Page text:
This view was echoed across the Atlantic. The US is facing a similar dynamic in terms of research budgets, said Joanne Carney, Director, Office of Government Relations at the American Association for the Advancement of Science. As in Europe, decision-makers in the US are facing difficult problems. “But you cannot cut your way out of investing in research and recovery. Investments into R&D are investments in our future,” Carney told Science|Business. The US research community is continuing to lobby the government against any cuts. “We're not just sitting down and letting it happen.”
Important to fund the best
As negotiations on MFF resume, leaders of some of Europe's most prestigious universities renewed their call for the Horizon 2020 budget to be approved according to the European Commission's original proposals. LERU maintains that even small changes in research and development can have a significant long-term effect on employment, as well as offering a rate of return for publicly funded R&D at over 30 per cent. In particular, LERU says, EU funding enables the best researchers in Europe to work with each other, delivering a higher quality of research and citations with greater impact.
LERU's Secretary General, Kurt Deketelaere, told Science|Business the risk for Horizon 2020 is one of overall decline unless a realistic budget is agreed. He believes that a vote on the programme is undesirable before the EU's overall budget is approved and stakeholders can be certain of the budget for research. If it is too little, he said, then Horizon 2020 would need to be modified significantly.
“LERU's bottom line is that an overall reduction of say, 10 per cent in funding for all EU policy fields would not be practicable for the research sector. If this is the decision, then the Council has to make a choice – save all initiatives that stimulate jobs and growth – the rest have to give way.”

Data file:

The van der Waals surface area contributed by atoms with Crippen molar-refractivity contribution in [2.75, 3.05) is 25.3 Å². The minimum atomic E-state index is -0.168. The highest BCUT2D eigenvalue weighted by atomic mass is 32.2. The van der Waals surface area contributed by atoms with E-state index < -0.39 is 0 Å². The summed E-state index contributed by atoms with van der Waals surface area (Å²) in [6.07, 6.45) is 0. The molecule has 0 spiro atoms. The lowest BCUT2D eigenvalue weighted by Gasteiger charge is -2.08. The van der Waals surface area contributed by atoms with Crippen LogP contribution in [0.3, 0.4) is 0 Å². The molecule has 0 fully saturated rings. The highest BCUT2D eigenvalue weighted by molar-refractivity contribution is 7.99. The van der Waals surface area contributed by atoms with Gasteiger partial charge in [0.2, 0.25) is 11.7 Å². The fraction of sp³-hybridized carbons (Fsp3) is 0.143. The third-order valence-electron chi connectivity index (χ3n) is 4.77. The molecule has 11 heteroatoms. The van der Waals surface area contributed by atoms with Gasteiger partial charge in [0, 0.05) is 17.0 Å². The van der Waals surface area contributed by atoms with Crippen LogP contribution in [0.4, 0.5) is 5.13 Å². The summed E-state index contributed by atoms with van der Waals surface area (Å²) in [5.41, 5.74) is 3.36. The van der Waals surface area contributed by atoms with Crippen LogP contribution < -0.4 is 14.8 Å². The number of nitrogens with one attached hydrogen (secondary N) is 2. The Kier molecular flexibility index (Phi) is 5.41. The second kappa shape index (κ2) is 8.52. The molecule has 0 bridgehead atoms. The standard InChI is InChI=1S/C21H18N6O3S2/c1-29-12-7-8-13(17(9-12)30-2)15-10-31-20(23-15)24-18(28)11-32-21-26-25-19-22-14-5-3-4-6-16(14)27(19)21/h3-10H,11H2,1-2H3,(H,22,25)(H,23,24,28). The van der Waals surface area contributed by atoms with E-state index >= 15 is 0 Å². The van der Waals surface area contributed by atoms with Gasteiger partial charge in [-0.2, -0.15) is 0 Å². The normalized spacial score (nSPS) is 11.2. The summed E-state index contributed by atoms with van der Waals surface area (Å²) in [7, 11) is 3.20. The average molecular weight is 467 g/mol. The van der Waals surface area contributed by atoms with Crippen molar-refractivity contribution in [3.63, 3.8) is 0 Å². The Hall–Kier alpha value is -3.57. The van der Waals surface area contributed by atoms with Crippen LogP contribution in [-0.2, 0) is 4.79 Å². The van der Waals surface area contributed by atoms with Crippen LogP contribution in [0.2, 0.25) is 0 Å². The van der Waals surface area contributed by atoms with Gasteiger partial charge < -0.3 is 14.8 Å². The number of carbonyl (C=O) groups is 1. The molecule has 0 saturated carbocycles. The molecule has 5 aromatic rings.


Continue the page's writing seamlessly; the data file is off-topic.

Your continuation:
“That means – keep €80 billion for Horizon 2020 and do not include the big research infrastructures [that is Galileo and ITER.] within that amount, but use a separate budget for them. Then plan reductions in other areas to compensate for the budget-fixing in those fields,” Deketelaere said.
Decision time approaching
Meanwhile, the European Parliament is generally in favour of protecting the budget proposals for Horizon 2020, as are some European governments. For example, although it wants to see cuts to the overall MFF, the UK government is in favour of the Horizon 2020 proposal. David Willetts, the UK Science Minister, was not prepared to discuss figures but he told Science|Business that the UK government position is to cut back on CAP and maintain R&D spending. However, other governments see Horizon 2020 as no more deserving of protection than CAP and the Structural Funds. If cuts have to be made, it should be included.
The European summit will be a difficult one. The key decisions have already been delayed from the last Council meeting in November 2012, an indicator of the difficulty of the negotiations. If an overall reduction in MFF is the outcome, certain MEPs are saying they will urge the Parliament to oppose it, and are organising to that end.
If a decision on Horizon 2020 is blocked in the European Parliament, then the financial fog that is currently obscuring research planning will continue.